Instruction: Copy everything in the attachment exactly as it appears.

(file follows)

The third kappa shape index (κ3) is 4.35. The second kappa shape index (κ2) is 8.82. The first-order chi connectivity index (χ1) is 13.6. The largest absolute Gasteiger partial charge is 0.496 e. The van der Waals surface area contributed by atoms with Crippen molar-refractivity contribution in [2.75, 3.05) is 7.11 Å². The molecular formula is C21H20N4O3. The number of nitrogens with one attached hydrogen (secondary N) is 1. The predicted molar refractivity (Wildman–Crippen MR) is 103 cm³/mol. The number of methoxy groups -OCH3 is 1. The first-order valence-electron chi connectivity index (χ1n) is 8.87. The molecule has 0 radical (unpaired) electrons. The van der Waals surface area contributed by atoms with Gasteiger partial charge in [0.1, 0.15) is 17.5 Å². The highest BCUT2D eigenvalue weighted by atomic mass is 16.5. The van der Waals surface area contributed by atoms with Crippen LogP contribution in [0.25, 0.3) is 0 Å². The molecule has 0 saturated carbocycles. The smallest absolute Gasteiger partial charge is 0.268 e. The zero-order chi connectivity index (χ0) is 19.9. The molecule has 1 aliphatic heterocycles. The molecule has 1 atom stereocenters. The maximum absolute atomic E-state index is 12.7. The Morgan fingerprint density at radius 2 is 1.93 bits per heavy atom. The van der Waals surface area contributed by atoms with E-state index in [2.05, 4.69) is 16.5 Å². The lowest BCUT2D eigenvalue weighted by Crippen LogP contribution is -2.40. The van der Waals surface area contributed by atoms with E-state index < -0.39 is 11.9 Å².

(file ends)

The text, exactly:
The third kappa shape index (κ3) is 4.35. The second kappa shape index (κ2) is 8.82. The first-order chi connectivity index (χ1) is 13.6. The largest absolute Gasteiger partial charge is 0.496 e. The van der Waals surface area contributed by atoms with Crippen molar-refractivity contribution in [2.75, 3.05) is 7.11 Å². The molecular formula is C21H20N4O3. The number of nitrogens with one attached hydrogen (secondary N) is 1. The predicted molar refractivity (Wildman–Crippen MR) is 103 cm³/mol. The number of methoxy groups -OCH3 is 1. The first-order valence-electron chi connectivity index (χ1n) is 8.87. The molecule has 0 radical (unpaired) electrons. The van der Waals surface area contributed by atoms with Gasteiger partial charge in [0.1, 0.15) is 17.5 Å². The highest BCUT2D eigenvalue weighted by atomic mass is 16.5. The van der Waals surface area contributed by atoms with Crippen LogP contribution in [0.25, 0.3) is 0 Å². The molecule has 0 saturated carbocycles. The smallest absolute Gasteiger partial charge is 0.268 e. The zero-order chi connectivity index (χ0) is 19.9. The molecule has 1 aliphatic heterocycles. The molecule has 1 atom stereocenters. The maximum absolute atomic E-state index is 12.7. The Morgan fingerprint density at radius 2 is 1.93 bits per heavy atom. The van der Waals surface area contributed by atoms with E-state index in [2.05, 4.69) is 16.5 Å². The lowest BCUT2D eigenvalue weighted by Crippen LogP contribution is -2.40. The van der Waals surface area contributed by atoms with E-state index < -0.39 is 11.9 Å².